Read some sample poems here: https://www.readcwbooks.com/foley_poems.html

My thoughts:
I enjoy reading poetry very much and as soon as I saw the blurb and title for WTF by Laura Foley it caught my attention. “WTF” are her father’s initials, William Thomas Foley, and she wrote this collection in his memory. WTF was a WWII vet and most of the twenty poems here reflect on this. A few of the poems are about his being a POW, about playing cards with him and about her parents getting divorced.

Born twelve years later, I learn
for him the war is never over.
-WTF by Laura Foley

This is a quiet collection and poetry comes from the heart, the best kind I think comes from heartache and I felt that in this set.

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The Girl on the Train by Paula Hawkins

train

source: personal copy
title: The Girl on the Train
author: Paula Hawkins (twitter)
pages: 323
genre: mystery/psychological thriller
published: 2015
first line: There is a pile of clothing on the side of the train tracks.
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4 out of 5 stars

blurb:
EVERY DAY THE SAME
Rachel takes the same commuter train every morning and night. Every day she rattles down the track, flashes past a stretch of cozy suburban homes, and stops at the signal that allows her to daily watch the same couple breakfasting on their deck. She’s even started to feel like she knows them. Jess and Jason, she calls them. Their life—as she sees it—is perfect. Not unlike the life she recently lost.

UNTIL TODAY
And then she sees something shocking. It’s only a minute until the train moves on, but it’s enough. Now everything’s changed. Unable to keep it to herself, Rachel goes to the police. But is she really as unreliable as they say? Soon she is deeply entangled not only in the investigation but in the lives of everyone involved. Has she done more harm than good?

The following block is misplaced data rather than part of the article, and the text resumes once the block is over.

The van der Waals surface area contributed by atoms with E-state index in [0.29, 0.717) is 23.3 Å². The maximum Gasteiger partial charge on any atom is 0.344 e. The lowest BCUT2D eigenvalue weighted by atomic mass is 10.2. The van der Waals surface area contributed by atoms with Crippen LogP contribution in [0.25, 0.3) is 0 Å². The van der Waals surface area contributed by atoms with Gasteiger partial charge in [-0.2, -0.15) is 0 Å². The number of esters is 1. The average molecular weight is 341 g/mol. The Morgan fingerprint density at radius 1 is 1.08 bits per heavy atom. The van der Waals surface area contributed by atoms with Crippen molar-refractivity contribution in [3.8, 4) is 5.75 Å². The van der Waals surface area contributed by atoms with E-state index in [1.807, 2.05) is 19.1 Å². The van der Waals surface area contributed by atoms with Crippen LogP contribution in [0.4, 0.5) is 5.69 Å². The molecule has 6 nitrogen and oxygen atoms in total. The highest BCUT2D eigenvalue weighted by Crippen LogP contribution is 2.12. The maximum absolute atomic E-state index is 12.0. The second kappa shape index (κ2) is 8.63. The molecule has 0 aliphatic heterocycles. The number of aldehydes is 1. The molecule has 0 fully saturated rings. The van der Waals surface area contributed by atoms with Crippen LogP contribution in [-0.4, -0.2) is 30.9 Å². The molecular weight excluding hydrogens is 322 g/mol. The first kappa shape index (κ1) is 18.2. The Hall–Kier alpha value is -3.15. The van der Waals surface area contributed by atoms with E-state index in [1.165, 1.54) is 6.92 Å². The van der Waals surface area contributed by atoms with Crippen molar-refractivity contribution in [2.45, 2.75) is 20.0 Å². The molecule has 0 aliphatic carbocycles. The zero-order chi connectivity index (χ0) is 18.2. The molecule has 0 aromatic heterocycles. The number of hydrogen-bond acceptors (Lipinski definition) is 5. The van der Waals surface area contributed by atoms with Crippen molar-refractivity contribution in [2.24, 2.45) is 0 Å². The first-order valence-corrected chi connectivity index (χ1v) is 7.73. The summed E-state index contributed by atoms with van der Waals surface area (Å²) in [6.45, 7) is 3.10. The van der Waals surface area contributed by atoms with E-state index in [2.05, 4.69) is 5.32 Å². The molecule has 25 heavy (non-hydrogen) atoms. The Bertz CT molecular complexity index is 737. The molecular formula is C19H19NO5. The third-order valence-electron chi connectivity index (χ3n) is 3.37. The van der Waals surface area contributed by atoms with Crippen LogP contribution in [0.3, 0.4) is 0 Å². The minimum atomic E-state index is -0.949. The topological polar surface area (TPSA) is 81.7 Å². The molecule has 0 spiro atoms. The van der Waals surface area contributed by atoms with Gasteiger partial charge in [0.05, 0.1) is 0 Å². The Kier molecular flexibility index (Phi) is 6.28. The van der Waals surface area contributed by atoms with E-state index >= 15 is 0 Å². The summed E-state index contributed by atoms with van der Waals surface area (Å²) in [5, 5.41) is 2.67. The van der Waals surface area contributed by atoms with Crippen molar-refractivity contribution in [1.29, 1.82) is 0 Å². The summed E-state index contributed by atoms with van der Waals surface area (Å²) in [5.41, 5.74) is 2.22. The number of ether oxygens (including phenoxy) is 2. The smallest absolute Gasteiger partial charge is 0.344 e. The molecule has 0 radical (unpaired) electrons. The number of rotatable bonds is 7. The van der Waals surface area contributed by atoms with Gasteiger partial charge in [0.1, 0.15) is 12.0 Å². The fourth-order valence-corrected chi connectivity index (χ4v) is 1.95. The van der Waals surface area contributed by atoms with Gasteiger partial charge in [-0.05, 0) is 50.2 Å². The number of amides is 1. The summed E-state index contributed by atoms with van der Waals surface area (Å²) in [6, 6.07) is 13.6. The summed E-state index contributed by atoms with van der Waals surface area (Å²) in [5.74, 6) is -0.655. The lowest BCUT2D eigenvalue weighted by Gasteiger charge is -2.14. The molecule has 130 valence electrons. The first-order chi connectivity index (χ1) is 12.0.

my thoughts:
Today is the perfect day to sit at my computer and write up a post about my latest read. The snow is falling outside as Blizzard 2017 is in effect. I hope those in its path are staying safe and warm. Having a snow day, I’m home with my family, the crock-pot is on and there’s something to be said about staying cozy inside in your pajamas during the snow fall.

Onto my review….
Alternately narrated by three characters, Rachel, Megan and Anna, The Girl on the Train had me wondering from page one. Rachel is a thirty something alcoholic divorcee who is “the girl on the train”. Having lost her job a few months ago because of her drinking problem, she continues to take the train daily pretending she is going to work so that her roommate does not find out. She is somewhat obsessed with her ex-husband Tom who left her for another woman, Anna.

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Things We Lost in the Fire Stories by Mariana Enríquez

thingssource: ARC via AmazonVine
title: Things We Lost in the Fire
auhtor: Mariana Enriquez
published: Hogarth (February 21, 2017)
pages: 200
genre: short stories/fiction/mystery/suspense
rated: 3 1/2 out of 5 stars
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blurb:
Macabre, disturbing and exhilarating, Things We Lost in the Fire is a collection of twelve short stories that use fear and horror to explore multiple dimensions of life in contemporary Argentina. From women who set themselves on fire in protest of domestic violence to angst-ridden teenage girls, friends until death do they part, to street kids and social workers, young women bored of their husbands or boyfriends, to a nine-year-old serial killer of babies and a girl who pulls out her nails and eyelids in the classroom, to hikikomori, abandoned houses, black magic, northern Argentinean superstition, disappearances, crushes, heartbreak, regret and compassion. This is a strange, surreal and unforgettable collection by an astonishing new talent asking vital questions of the world as we know it.

my thoughts:
Things We Lost in the Fire is a quiet, intense and at times disturbing collection of 12 short stories. I dipped in and out of this one intermittently. I’ll cover a few of the stories here in my post.

The Dirty Kid was about a woman who lives in an old house handed down to her by her family. The neighborhood in Buenos Aires which used to be nice, is now seedy and riddled with crime. A five-year old child and his drug addicted mother are homeless and sleep on dirty mattresses in the neighborhood. The narrator here cannot help but become involved and tries to help the five-year old.